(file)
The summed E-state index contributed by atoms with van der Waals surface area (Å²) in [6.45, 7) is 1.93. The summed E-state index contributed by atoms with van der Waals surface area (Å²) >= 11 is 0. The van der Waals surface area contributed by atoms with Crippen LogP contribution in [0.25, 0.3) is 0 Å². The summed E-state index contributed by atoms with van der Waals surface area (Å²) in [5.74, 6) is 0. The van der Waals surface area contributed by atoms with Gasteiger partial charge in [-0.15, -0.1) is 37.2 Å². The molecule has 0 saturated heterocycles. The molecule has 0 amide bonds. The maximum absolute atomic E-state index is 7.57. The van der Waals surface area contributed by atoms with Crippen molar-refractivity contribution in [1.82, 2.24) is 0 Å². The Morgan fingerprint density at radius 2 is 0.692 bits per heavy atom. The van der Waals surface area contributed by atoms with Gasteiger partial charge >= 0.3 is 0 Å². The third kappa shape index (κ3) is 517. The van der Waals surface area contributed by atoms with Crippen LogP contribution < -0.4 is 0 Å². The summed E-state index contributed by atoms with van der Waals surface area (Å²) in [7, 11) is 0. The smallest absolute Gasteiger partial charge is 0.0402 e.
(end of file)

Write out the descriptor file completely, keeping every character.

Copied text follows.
The summed E-state index contributed by atoms with van der Waals surface area (Å²) in [6.45, 7) is 1.93. The summed E-state index contributed by atoms with van der Waals surface area (Å²) >= 11 is 0. The van der Waals surface area contributed by atoms with Crippen LogP contribution in [0.25, 0.3) is 0 Å². The summed E-state index contributed by atoms with van der Waals surface area (Å²) in [5.74, 6) is 0. The van der Waals surface area contributed by atoms with Gasteiger partial charge in [-0.15, -0.1) is 37.2 Å². The molecule has 0 saturated heterocycles. The molecule has 0 amide bonds. The maximum absolute atomic E-state index is 7.57. The van der Waals surface area contributed by atoms with Crippen molar-refractivity contribution in [1.82, 2.24) is 0 Å². The Morgan fingerprint density at radius 2 is 0.692 bits per heavy atom. The van der Waals surface area contributed by atoms with Gasteiger partial charge >= 0.3 is 0 Å². The third kappa shape index (κ3) is 517. The van der Waals surface area contributed by atoms with Crippen LogP contribution < -0.4 is 0 Å². The summed E-state index contributed by atoms with van der Waals surface area (Å²) in [7, 11) is 0. The smallest absolute Gasteiger partial charge is 0.0402 e.